I won’t pretend that the last five weeks have been easy. In fact everything has been far harder than I anticipated. This is all because the number one ingredient of any completely wild food diet is not to be found in woodland, field or stream, not even lying ignored, dead and forgotten by the side of the road. In fact, it is neither plant nor animal, neither fungi nor seaweed and, strangely, has no food value whatsoever. And yet, although always present, it never stands still; in times of sadness and moments of pain, like a ponderous tortoise it tortuously creeps, and in times of joy, like a swallow it sweeps – if one wishes to get poetic about it. Which all goes to make this particular quarry far more elusive. It is none other than time itself and, in particular, its successful management.
The foundations of successful time management lie in the ability to be organized generally and to have a plan. And, given that under normal circumstances I’m completely, hopelessly and unforgivably disorganized as well as usually having about 10 rough plans for the day – when one or two would be quite sufficient, things have not been proceeding quite as smoothly as I would have liked.
Speeding up when attempting to slow life down can have dire consequences leading to enforced slowness. Today, or rather, tonight, is such a time; a night for juggling with noughts and hoping for ones. What I mean here is that, again, before even arriving at the presumed central importance of wild food in my year-long experiment there is something else that ties with time in primacy of importance: health. As I sit here sleeplessly with excruciating back pain and a seriously dodgy foot, the author Adeline Yen Mah’s reflections on health chime in my ears with ever-louder tinitustic persistence. Reflecting on being thankful for various things in life, she asks us to think about all the good aspects of our own lives. For each, whether it be a happy marriage, beautiful children, financial security, a fulfilling job or a big fat basket brimming full of wild food, she asks us to imagine that particular aspect as being represented by the figure zero. She then goes on to say that good health is number one and that, basically, if you don’t have this in the first place then all you are left with is a big bunch of noughts: 0000000 0000000uch, 000000000h dear! Well, it’s 3am and I can’t sleep because of this scream-out-loud diabolical back pain that sends me writhing in spasmic contortions of pure agony every time I move. I certainly feel like zero!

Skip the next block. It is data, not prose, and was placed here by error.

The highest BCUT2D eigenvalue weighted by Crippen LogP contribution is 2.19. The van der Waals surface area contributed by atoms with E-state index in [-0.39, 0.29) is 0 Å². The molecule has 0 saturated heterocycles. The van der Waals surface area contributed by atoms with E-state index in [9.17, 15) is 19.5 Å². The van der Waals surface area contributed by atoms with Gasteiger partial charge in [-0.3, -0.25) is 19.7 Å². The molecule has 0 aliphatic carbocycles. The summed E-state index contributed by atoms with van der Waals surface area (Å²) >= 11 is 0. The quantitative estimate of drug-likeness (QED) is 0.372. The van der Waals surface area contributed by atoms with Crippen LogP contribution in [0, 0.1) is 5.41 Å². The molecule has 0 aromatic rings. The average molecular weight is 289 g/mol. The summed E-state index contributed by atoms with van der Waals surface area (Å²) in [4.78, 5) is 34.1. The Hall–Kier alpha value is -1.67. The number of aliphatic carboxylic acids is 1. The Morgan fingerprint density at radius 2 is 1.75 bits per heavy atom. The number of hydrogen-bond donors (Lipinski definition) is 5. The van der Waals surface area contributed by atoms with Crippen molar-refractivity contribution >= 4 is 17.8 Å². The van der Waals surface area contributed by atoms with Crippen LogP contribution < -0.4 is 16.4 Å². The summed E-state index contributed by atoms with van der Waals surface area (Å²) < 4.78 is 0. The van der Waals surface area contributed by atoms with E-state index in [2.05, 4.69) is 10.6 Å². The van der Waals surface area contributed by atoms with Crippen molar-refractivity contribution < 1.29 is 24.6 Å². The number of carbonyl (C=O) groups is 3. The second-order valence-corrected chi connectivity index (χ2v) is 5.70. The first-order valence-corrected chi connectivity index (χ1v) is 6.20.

Perhaps, given that the way I do things in the first couple of months of this year-long wild food diet is likely to form the foundations for what follows, it may surprise you, given the time-shaken and ill-health of those foundations at the relative outset, that I have already started making bricks to build my wild food sanctuary. Forget mud and straw, water and clay; for sheer density and structural integrity such rudimentary bricks will never compete with my own. What is more, for the greater good of humanity, I have decided to reveal the secrets of their production, including detailed information as to all the superior materials used and the alchemical skills and magic required to create them.
How to make a brick 1
- 200g Alexanders root flour
- 200g Acorn flour
- 12g Oregon Grape skins
- 1 tsp Carrageen powder
- 650ml Spring water
- 5g Badger fat
- Pinch of sea salt
Gather Acorns in October, shell, roughly crush and place in a pillowcase. Stake this down in a clean flowing river for 6 weeks to remove tannin.
After this, remove from the river, rinse, grind to a fine paste and spread on trays to dry. Once dried render down to a fine flour in a coffee grinder or similar.
In March dig for the Alexanders roots. Scrub clean, grate and lay out to dry for a few days. Once completely dry grind as for the acorns. At any time of the year gather Carrageen seaweed. Dry thoroughly and powder. When collecting the seaweed also gather some seawater. In the winter this can be placed in a tray on top of a radiator to evaporate off the water to leave the salt.
At the height of summer this can be solar-evaporated.
In April gather ripe Oregon Grapes (Mahonia species) with a good yeast bloom on the skin. Collect water from a natural spring. Now, to make the brick you must combine all these ingredients in the following way: First, boil a teaspoon of carrageen powder in 2 cups of spring water with 2 teaspoons of acorn flour until it thickens substantially. Set aside.
Next, in a large bowl mix the acorn and alexanders flour. Add the grape skins, water, salt and warm carrageen mixture. Knead well. Grease a brick tin with badger fat and spoon in the mixture, leaving to slow prove for three days – just as your favourite Italian baker might treat his best breads.
If all is going to bricky plan then, at least in the rising department, after this time absolutely sod all should have occurred. On the other hand, a white blanket of mould ought to be completely covering the surface. Using the appropriate magic words: shit, fuck, damn it, scrape this mould off and bake in the oven at 180 deg C for 45 minutes.
Remove from oven, cool on a wire wrack, then start building your house or eat.